Depending on the type of violation, the three-day notice demands either (1) that the tenant correct the violation or leave the rental unit, or (2) that the tenant leave the rental unit. If the violation involves something that the tenant can correct (for example, the tenant hasn't paid the rent, or the tenant has a pet but the lease doesn't permit pets), the notice must give the tenant the option to correct the violation.
Failing to pay the rent, and most violations of the terms of a lease or rental agreement, can be corrected. In these situations, the three-day notice must give the tenant the option to correct the violation. However, the other three conditions listed above cannot be corrected, and the three-day notice can simply order the tenant to leave at the end of the three days.
If you pay the rent that is due or correct a correctable violation of the lease or rental agreement during the three-day notice period, the tenancy continues.286 If you attempt to pay all the past-due rent demanded after the three-day period expires, the landlord can either file a lawsuit to evict you or accept the rent payment. If the landlord accepts the rent, the landlord waives (gives up) the right to evict you based on late payment of rent.287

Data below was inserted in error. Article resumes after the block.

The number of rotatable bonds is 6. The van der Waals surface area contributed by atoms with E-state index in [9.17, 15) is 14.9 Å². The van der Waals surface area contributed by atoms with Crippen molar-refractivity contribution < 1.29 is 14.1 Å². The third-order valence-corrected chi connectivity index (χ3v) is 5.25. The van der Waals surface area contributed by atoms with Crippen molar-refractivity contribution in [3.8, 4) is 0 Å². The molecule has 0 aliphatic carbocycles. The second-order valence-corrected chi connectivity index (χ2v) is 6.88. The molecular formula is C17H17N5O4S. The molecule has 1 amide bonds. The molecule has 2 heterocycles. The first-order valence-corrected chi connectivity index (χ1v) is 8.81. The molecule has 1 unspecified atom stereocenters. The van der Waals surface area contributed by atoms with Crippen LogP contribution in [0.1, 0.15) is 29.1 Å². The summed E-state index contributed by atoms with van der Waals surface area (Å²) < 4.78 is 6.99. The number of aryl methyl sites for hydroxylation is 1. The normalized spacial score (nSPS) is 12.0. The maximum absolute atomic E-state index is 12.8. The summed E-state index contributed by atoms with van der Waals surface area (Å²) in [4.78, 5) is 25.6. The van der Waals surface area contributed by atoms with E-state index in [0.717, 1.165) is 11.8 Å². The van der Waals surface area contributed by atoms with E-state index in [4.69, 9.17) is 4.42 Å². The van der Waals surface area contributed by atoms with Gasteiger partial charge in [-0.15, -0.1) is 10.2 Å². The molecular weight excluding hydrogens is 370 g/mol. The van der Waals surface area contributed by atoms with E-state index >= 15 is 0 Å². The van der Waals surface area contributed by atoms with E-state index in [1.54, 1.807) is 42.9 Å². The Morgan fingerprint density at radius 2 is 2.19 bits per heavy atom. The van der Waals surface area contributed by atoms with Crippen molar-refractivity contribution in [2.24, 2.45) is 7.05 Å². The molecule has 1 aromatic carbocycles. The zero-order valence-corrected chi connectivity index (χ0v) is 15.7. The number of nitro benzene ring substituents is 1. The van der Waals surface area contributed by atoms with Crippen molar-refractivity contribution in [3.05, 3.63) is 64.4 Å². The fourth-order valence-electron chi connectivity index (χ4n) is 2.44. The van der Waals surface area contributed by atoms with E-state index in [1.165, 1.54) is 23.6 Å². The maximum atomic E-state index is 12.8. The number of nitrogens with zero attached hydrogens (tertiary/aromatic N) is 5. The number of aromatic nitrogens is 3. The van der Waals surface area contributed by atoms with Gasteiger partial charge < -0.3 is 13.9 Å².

See below on how to count the three days.
How to respond to a three-day notice
Suppose that your landlord properly serves you a three-day notice because you haven't paid the rent. You must either pay the full amount of rent that is due or vacate (leave) the rental unit by the end of the third day, unless you have a legal basis for not paying rent (see The "repair and deduct" remedy and "rent withholding remedy").
If you decide to pay the rent that is due, it's best to call the landlord or the landlord's agent immediately. Tell the landlord or agent that you intend to pay the amount demanded in the notice (if it is correct) and arrange for a time and location where you can deliver the payment to the landlord or agent. You must pay the rent by the end of the third day. You should pay the unpaid rent by cashier's check, money order, or cash. Whatever the form of payment, be sure to get a receipt signed by the landlord or agent that shows the date and the amount of the payment.